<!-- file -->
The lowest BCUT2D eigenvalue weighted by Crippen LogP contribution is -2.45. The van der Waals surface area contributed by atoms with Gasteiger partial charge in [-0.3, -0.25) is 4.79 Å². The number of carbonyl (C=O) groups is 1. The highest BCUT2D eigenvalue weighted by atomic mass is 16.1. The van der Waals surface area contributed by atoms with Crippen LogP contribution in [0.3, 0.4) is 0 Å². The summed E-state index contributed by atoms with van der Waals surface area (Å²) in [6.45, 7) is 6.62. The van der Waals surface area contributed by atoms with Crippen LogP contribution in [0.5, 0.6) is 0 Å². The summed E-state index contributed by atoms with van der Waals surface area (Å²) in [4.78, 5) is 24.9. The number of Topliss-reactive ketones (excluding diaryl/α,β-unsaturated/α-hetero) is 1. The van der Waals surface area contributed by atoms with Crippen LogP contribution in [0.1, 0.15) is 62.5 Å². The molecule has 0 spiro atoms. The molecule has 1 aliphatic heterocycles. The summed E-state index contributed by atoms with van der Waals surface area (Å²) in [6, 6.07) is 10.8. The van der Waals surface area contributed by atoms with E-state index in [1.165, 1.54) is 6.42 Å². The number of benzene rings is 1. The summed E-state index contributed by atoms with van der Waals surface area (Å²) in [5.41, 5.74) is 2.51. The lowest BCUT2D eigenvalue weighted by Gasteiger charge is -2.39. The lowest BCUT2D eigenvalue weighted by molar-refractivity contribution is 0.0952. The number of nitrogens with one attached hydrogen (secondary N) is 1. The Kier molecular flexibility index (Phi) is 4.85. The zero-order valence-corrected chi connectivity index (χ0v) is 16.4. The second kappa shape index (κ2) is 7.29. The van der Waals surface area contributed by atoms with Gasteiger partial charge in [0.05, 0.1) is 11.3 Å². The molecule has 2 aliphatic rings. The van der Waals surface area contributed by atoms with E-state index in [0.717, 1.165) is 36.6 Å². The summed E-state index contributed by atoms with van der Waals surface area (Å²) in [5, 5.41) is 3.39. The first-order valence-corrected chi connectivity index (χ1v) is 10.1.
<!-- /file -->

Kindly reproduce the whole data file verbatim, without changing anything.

The lowest BCUT2D eigenvalue weighted by Crippen LogP contribution is -2.45. The van der Waals surface area contributed by atoms with Gasteiger partial charge in [-0.3, -0.25) is 4.79 Å². The number of carbonyl (C=O) groups is 1. The highest BCUT2D eigenvalue weighted by atomic mass is 16.1. The van der Waals surface area contributed by atoms with Crippen LogP contribution in [0.3, 0.4) is 0 Å². The summed E-state index contributed by atoms with van der Waals surface area (Å²) in [6.45, 7) is 6.62. The van der Waals surface area contributed by atoms with Crippen LogP contribution in [0.5, 0.6) is 0 Å². The summed E-state index contributed by atoms with van der Waals surface area (Å²) in [4.78, 5) is 24.9. The number of Topliss-reactive ketones (excluding diaryl/α,β-unsaturated/α-hetero) is 1. The van der Waals surface area contributed by atoms with Crippen LogP contribution in [0.1, 0.15) is 62.5 Å². The molecule has 0 spiro atoms. The molecule has 1 aliphatic heterocycles. The summed E-state index contributed by atoms with van der Waals surface area (Å²) in [6, 6.07) is 10.8. The van der Waals surface area contributed by atoms with E-state index in [1.165, 1.54) is 6.42 Å². The number of benzene rings is 1. The summed E-state index contributed by atoms with van der Waals surface area (Å²) in [5.41, 5.74) is 2.51. The lowest BCUT2D eigenvalue weighted by Gasteiger charge is -2.39. The lowest BCUT2D eigenvalue weighted by molar-refractivity contribution is 0.0952. The number of nitrogens with one attached hydrogen (secondary N) is 1. The Kier molecular flexibility index (Phi) is 4.85. The zero-order valence-corrected chi connectivity index (χ0v) is 16.4. The second kappa shape index (κ2) is 7.29. The van der Waals surface area contributed by atoms with Gasteiger partial charge in [0.05, 0.1) is 11.3 Å². The molecule has 2 aliphatic rings. The van der Waals surface area contributed by atoms with E-state index in [0.717, 1.165) is 36.6 Å². The summed E-state index contributed by atoms with van der Waals surface area (Å²) in [5, 5.41) is 3.39. The first-order valence-corrected chi connectivity index (χ1v) is 10.1.